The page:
It took an even bigger cataclysm to form the moon than researchers had thought, a new study suggests. The moon is thought to be the legacy of a jarring collision between a small planet and the early Earth, which lofted debris that later coalesced into the moon. Now a detailed computer simulation described in tomorrow's issue of Nature suggests that the incoming object, originally pictured as about the size of Mars, might have been twice that large in order to kick up enough debris.
The giant impact scenario replaced an earlier picture in which Earth and the moon both formed at about the same time. But moon rocks brought back by the Apollo missions of the early 1970s contained surprisingly little iron compared to rocks on Earth, indicating that the two were born in vastly different circumstances. So planetary scientists proposed that a collision between the early Earth and another protoplanet ejected material from both protoplanets' outer layers into orbit around Earth. Because most of Earth's iron had already sunk to the core, the lofted material would contain lighter elements. Eventually, the theory says, the material cooled and clumped together to form the moon.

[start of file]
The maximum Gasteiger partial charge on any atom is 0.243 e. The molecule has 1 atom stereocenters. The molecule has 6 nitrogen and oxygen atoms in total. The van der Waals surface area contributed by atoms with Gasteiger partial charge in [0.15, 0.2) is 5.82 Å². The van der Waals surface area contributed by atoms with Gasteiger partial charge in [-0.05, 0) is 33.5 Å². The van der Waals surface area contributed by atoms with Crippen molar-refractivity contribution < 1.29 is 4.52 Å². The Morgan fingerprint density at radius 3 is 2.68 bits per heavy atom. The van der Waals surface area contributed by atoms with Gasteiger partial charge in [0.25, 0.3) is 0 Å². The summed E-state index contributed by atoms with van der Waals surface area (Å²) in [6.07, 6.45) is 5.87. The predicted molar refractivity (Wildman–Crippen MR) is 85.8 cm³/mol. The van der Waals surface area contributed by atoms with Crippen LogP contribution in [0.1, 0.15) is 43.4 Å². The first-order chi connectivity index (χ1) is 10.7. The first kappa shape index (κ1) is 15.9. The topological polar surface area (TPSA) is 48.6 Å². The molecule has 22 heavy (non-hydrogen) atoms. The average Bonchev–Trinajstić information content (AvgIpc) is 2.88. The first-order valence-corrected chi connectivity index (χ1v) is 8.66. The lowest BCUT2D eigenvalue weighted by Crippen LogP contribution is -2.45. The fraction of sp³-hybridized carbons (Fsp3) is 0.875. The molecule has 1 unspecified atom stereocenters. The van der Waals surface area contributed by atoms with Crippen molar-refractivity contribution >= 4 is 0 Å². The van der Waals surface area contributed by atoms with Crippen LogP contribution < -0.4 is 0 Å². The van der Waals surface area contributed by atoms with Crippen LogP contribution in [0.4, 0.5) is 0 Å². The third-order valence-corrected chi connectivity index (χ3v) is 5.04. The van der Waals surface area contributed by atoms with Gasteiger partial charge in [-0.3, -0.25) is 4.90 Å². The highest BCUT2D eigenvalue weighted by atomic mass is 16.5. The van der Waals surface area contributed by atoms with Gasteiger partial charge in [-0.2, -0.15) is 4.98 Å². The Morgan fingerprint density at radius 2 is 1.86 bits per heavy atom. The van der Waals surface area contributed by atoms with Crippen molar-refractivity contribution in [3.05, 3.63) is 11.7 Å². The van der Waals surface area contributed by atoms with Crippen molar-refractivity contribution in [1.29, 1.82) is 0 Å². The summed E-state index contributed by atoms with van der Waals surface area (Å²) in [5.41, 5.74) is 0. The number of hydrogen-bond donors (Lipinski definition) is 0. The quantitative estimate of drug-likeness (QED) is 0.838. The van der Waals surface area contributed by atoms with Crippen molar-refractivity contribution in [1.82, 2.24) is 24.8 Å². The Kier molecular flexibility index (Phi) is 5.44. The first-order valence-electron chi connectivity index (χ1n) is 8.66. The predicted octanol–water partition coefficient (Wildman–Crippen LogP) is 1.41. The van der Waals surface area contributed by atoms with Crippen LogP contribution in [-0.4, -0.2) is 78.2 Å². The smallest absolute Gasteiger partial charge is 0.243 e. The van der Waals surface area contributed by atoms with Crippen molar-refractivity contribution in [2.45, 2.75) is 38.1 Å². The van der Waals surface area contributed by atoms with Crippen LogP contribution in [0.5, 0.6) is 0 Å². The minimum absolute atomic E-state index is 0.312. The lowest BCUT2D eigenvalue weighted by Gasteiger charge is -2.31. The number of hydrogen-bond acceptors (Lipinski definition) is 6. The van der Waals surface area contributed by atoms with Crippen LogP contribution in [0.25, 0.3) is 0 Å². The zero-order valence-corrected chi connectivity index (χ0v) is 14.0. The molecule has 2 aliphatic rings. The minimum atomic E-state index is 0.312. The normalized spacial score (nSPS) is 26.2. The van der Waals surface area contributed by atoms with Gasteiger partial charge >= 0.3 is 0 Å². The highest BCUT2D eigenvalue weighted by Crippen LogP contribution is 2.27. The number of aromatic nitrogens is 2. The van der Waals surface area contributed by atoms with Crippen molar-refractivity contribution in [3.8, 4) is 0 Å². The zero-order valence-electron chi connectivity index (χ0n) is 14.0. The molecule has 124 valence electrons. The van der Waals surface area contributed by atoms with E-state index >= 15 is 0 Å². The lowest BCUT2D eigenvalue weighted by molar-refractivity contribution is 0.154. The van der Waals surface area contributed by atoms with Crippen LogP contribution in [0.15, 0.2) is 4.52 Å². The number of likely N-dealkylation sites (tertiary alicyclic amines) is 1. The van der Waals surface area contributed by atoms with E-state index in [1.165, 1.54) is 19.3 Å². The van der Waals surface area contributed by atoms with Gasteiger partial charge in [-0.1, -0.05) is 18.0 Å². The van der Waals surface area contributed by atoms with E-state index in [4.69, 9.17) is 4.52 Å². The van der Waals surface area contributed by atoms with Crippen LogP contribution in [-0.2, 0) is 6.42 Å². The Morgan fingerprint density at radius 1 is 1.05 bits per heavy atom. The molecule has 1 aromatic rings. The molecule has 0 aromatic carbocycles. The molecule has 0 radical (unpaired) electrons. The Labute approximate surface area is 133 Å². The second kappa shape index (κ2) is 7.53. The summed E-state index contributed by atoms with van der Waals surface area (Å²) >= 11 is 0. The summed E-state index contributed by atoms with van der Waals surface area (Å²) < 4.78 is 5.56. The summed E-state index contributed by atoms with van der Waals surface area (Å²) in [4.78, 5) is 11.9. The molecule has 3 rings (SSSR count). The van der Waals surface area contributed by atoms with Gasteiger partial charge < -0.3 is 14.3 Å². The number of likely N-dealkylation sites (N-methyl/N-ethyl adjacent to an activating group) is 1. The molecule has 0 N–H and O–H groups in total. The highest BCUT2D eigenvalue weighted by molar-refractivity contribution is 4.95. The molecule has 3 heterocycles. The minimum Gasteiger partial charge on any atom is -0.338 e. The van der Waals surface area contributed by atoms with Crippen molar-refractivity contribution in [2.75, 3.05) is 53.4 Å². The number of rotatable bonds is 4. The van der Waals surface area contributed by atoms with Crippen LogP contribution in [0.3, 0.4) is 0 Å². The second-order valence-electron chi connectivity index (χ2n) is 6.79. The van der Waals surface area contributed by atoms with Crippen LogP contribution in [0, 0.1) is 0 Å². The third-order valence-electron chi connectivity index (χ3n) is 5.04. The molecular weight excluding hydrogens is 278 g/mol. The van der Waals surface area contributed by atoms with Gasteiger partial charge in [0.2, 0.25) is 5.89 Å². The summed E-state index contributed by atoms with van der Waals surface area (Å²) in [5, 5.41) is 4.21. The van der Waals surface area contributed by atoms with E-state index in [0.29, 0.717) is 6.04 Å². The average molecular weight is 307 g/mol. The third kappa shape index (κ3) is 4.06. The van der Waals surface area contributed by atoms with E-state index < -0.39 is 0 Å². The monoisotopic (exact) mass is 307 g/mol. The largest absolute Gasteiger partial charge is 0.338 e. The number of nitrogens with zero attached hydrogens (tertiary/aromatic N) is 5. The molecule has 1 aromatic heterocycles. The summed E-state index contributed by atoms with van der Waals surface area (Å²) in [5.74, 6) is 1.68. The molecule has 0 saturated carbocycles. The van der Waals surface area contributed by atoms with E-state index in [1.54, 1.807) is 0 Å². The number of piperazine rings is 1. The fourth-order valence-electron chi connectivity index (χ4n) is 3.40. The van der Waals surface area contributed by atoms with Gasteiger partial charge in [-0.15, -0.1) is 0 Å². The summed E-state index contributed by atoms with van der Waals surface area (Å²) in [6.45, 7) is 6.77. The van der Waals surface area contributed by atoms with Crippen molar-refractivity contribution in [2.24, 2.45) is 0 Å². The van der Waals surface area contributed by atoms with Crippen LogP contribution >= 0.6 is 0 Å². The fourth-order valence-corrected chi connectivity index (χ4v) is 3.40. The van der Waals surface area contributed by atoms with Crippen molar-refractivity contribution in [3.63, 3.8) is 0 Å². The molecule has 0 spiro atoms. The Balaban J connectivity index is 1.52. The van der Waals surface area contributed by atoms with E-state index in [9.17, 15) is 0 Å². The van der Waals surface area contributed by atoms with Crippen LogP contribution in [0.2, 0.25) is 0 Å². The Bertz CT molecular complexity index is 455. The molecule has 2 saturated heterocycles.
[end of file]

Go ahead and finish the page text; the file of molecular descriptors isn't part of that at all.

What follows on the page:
Details of how the storm of orbiting silicate vapor resulting from the impact settled out to give a single, massive moon had been hazy, however. To fill in the story, a group of three researchers at the University of Colorado and the Tokyo Institute of Technology constructed a detailed computer model that simulates the gravitational interactions between some 2000 orbiting globs of debris and Earth.
The calculations revealed that a smallish moon (and sometimes two) would form quite readily from the debris, typically in less than a year. But making a massive moon proved considerably harder. "The process is very inefficient," says Glen Stewart, a team member at the University of Colorado. "Typically three-quarters of the stuff falls back to Earth." Once a dominant clump starts to form, he says, its gravitational tug can slow down other bits of matter, sending them on a slow trajectory back to Earth. So to create today's moon, the simulations demanded that the initial collision kick up at least twice as much debris as required by previous computer models. And that could require a bigger impacting body.
But other modelers aren't ready to accept the conclusion. "These are very, very preliminary results," cautions Alastair Cameron, an astronomer at Harvard University and the man behind many models of the impact itself.